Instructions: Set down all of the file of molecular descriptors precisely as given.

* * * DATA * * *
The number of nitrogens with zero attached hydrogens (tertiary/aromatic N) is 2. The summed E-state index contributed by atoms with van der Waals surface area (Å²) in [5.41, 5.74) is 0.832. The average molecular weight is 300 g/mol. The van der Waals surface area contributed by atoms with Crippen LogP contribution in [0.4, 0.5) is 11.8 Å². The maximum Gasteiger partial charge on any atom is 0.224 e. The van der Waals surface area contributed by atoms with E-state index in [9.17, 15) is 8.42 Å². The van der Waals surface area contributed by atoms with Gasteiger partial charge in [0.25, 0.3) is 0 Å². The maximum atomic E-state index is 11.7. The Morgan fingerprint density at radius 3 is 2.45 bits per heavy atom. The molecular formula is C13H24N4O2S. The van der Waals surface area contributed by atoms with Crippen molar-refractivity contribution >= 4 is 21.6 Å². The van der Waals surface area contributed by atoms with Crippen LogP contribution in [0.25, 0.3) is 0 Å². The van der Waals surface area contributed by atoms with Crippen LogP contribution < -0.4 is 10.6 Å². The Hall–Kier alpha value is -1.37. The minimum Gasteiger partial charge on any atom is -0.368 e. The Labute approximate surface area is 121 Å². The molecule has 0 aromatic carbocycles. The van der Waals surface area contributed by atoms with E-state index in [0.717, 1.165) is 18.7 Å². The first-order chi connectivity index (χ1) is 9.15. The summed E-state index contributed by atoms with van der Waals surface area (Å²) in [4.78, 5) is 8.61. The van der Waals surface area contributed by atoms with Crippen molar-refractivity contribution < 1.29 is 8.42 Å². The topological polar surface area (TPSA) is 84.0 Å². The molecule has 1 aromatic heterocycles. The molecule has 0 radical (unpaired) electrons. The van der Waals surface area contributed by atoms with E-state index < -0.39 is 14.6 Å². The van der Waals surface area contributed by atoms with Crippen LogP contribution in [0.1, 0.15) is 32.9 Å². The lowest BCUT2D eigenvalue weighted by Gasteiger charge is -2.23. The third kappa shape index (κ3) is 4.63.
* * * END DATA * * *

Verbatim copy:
The number of nitrogens with zero attached hydrogens (tertiary/aromatic N) is 2. The summed E-state index contributed by atoms with van der Waals surface area (Å²) in [5.41, 5.74) is 0.832. The average molecular weight is 300 g/mol. The van der Waals surface area contributed by atoms with Crippen LogP contribution in [0.4, 0.5) is 11.8 Å². The maximum Gasteiger partial charge on any atom is 0.224 e. The van der Waals surface area contributed by atoms with E-state index in [9.17, 15) is 8.42 Å². The van der Waals surface area contributed by atoms with Gasteiger partial charge in [0.25, 0.3) is 0 Å². The maximum atomic E-state index is 11.7. The Morgan fingerprint density at radius 3 is 2.45 bits per heavy atom. The molecular formula is C13H24N4O2S. The van der Waals surface area contributed by atoms with Crippen molar-refractivity contribution >= 4 is 21.6 Å². The van der Waals surface area contributed by atoms with Crippen LogP contribution in [0.25, 0.3) is 0 Å². The van der Waals surface area contributed by atoms with Crippen LogP contribution < -0.4 is 10.6 Å². The Hall–Kier alpha value is -1.37. The minimum Gasteiger partial charge on any atom is -0.368 e. The Labute approximate surface area is 121 Å². The molecule has 0 aromatic carbocycles. The van der Waals surface area contributed by atoms with E-state index in [0.717, 1.165) is 18.7 Å². The first-order chi connectivity index (χ1) is 9.15. The summed E-state index contributed by atoms with van der Waals surface area (Å²) in [4.78, 5) is 8.61. The van der Waals surface area contributed by atoms with Crippen molar-refractivity contribution < 1.29 is 8.42 Å². The topological polar surface area (TPSA) is 84.0 Å². The molecule has 1 aromatic heterocycles. The molecule has 0 radical (unpaired) electrons. The van der Waals surface area contributed by atoms with E-state index < -0.39 is 14.6 Å². The van der Waals surface area contributed by atoms with Crippen LogP contribution in [0.1, 0.15) is 32.9 Å². The lowest BCUT2D eigenvalue weighted by Gasteiger charge is -2.23. The third kappa shape index (κ3) is 4.63.